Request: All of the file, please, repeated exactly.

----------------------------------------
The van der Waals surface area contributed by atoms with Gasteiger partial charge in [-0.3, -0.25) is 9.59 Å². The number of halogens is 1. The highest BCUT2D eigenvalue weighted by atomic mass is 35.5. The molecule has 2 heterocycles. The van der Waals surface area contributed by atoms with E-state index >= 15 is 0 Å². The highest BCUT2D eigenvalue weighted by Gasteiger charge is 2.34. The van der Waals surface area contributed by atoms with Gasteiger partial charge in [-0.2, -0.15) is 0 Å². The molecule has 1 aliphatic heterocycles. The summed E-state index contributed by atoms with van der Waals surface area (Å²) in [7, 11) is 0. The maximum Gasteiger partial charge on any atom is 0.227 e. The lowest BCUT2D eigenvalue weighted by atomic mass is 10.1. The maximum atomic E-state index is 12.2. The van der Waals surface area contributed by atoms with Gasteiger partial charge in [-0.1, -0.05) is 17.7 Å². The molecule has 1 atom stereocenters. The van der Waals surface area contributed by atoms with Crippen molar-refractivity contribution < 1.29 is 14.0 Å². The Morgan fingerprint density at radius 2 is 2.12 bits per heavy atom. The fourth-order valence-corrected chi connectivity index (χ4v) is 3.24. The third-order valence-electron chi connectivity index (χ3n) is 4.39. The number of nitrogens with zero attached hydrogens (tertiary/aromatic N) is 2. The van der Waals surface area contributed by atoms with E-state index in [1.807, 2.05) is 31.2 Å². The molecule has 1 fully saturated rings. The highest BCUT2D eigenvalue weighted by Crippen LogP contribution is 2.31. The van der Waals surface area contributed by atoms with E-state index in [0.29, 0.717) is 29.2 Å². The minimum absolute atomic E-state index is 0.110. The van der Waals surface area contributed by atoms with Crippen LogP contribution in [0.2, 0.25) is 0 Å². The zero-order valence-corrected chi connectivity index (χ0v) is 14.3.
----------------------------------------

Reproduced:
The van der Waals surface area contributed by atoms with Gasteiger partial charge in [-0.3, -0.25) is 9.59 Å². The number of halogens is 1. The highest BCUT2D eigenvalue weighted by atomic mass is 35.5. The molecule has 2 heterocycles. The van der Waals surface area contributed by atoms with E-state index >= 15 is 0 Å². The highest BCUT2D eigenvalue weighted by Gasteiger charge is 2.34. The van der Waals surface area contributed by atoms with Gasteiger partial charge in [-0.2, -0.15) is 0 Å². The molecule has 1 aliphatic heterocycles. The summed E-state index contributed by atoms with van der Waals surface area (Å²) in [7, 11) is 0. The maximum Gasteiger partial charge on any atom is 0.227 e. The lowest BCUT2D eigenvalue weighted by atomic mass is 10.1. The maximum atomic E-state index is 12.2. The van der Waals surface area contributed by atoms with Gasteiger partial charge in [-0.1, -0.05) is 17.7 Å². The molecule has 1 atom stereocenters. The van der Waals surface area contributed by atoms with Crippen molar-refractivity contribution < 1.29 is 14.0 Å². The Morgan fingerprint density at radius 2 is 2.12 bits per heavy atom. The fourth-order valence-corrected chi connectivity index (χ4v) is 3.24. The third-order valence-electron chi connectivity index (χ3n) is 4.39. The number of nitrogens with zero attached hydrogens (tertiary/aromatic N) is 2. The van der Waals surface area contributed by atoms with E-state index in [1.807, 2.05) is 31.2 Å². The molecule has 1 fully saturated rings. The highest BCUT2D eigenvalue weighted by Crippen LogP contribution is 2.31. The van der Waals surface area contributed by atoms with E-state index in [0.29, 0.717) is 29.2 Å². The minimum absolute atomic E-state index is 0.110. The van der Waals surface area contributed by atoms with Crippen LogP contribution in [0.2, 0.25) is 0 Å². The zero-order valence-corrected chi connectivity index (χ0v) is 14.3.